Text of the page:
The decision of the Victorian Court of Appeal in Australasian Annuities Pty Ltd (in liq) v Rowley Super Fund Pty Ltd 1 (Rowley Super) concerns the ability of a liquidator to claw back contributions made to a superannuation fund where such contributions are made as a result of a director breaching his fiduciary duties to the corporate trustee of a discretionary trust.
In the first part of this article, I examined whether a self-managed superannuation fund (SMSF)1 can carry on property development activities and a property development business, and what superannuation and tax laws must be considered when an SMSF carries on property development activities. In the second part of this article, I examine various structures under which an SMSF can undertake property development, or invest in an entity which undertakes property development activities. Legislative references are to the Superannuation Industry (Supervision) Act 1993 (SISA) or the Superannuation Industry (Supervision) Regulations 1994 (SISR).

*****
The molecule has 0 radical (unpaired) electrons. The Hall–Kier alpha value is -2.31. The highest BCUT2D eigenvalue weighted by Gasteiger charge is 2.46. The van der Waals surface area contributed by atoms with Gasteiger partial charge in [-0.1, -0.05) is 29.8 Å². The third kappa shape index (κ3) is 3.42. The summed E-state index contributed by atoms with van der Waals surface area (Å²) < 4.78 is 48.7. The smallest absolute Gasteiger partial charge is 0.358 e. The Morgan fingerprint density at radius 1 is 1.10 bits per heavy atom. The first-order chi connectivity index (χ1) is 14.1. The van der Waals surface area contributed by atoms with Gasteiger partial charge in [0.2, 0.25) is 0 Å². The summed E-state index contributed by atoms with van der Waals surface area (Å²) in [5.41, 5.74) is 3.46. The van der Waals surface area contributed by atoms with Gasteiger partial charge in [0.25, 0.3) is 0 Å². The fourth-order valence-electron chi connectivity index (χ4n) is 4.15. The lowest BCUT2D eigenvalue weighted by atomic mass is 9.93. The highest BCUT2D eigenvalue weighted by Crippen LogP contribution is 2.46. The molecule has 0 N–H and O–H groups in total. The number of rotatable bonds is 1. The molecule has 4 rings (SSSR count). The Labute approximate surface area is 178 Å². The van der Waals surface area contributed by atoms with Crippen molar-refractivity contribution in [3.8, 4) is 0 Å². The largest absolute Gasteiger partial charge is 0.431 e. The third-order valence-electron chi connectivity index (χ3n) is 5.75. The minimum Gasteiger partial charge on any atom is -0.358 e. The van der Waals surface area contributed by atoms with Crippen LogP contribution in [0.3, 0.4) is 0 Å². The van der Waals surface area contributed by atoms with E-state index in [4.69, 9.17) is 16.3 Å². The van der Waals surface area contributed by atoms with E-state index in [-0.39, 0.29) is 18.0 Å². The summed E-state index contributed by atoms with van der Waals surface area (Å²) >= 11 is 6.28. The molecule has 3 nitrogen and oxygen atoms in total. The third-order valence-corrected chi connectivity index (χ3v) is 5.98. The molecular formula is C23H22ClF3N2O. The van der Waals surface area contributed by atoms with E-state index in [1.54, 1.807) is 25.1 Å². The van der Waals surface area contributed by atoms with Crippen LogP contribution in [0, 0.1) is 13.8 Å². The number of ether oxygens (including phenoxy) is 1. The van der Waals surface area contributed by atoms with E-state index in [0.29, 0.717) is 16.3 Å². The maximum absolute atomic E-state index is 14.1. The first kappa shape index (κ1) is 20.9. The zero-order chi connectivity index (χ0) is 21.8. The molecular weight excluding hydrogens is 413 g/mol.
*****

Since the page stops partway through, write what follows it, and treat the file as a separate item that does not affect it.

Self-managed superannuation funds1 (SMSFs) have been carrying on property development activities ever since they came into existence. Such activities are either done directly by the SMSF or more commonly through a structure (typically, a trust). Yet, despite this, there is still a common concern that such activities will cause the SMSF to become non-complying, or subject to penalties, on the basis that such activities, and in particular undertaking a property development business, are prohibited